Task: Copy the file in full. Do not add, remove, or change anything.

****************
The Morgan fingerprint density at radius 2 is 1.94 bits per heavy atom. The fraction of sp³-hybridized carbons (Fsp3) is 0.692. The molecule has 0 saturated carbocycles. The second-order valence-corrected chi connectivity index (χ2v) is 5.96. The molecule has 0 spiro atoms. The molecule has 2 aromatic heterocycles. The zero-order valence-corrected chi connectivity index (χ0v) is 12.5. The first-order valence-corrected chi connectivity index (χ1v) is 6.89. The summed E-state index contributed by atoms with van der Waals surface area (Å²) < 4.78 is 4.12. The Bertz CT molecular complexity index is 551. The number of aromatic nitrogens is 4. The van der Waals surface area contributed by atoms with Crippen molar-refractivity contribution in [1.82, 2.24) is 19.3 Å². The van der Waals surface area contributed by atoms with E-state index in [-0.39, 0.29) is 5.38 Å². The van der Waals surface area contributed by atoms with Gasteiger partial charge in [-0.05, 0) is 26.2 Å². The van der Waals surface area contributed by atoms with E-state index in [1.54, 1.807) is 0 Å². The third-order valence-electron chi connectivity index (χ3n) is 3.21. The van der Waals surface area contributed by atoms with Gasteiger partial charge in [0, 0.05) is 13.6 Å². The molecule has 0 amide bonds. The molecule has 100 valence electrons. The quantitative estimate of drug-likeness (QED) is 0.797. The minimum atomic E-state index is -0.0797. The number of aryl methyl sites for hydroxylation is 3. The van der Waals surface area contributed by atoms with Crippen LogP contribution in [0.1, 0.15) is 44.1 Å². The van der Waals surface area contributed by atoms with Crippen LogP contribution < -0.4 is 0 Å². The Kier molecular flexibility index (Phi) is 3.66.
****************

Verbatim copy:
The Morgan fingerprint density at radius 2 is 1.94 bits per heavy atom. The fraction of sp³-hybridized carbons (Fsp3) is 0.692. The molecule has 0 saturated carbocycles. The second-order valence-corrected chi connectivity index (χ2v) is 5.96. The molecule has 0 spiro atoms. The molecule has 2 aromatic heterocycles. The zero-order valence-corrected chi connectivity index (χ0v) is 12.5. The first-order valence-corrected chi connectivity index (χ1v) is 6.89. The summed E-state index contributed by atoms with van der Waals surface area (Å²) < 4.78 is 4.12. The Bertz CT molecular complexity index is 551. The number of aromatic nitrogens is 4. The van der Waals surface area contributed by atoms with Crippen molar-refractivity contribution in [1.82, 2.24) is 19.3 Å². The van der Waals surface area contributed by atoms with E-state index in [-0.39, 0.29) is 5.38 Å². The van der Waals surface area contributed by atoms with Gasteiger partial charge in [-0.05, 0) is 26.2 Å². The van der Waals surface area contributed by atoms with E-state index in [1.54, 1.807) is 0 Å². The third-order valence-electron chi connectivity index (χ3n) is 3.21. The van der Waals surface area contributed by atoms with Gasteiger partial charge in [0, 0.05) is 13.6 Å². The molecule has 0 amide bonds. The molecule has 100 valence electrons. The quantitative estimate of drug-likeness (QED) is 0.797. The minimum atomic E-state index is -0.0797. The number of aryl methyl sites for hydroxylation is 3. The van der Waals surface area contributed by atoms with Crippen LogP contribution in [0.1, 0.15) is 44.1 Å². The van der Waals surface area contributed by atoms with Crippen LogP contribution < -0.4 is 0 Å². The Kier molecular flexibility index (Phi) is 3.66.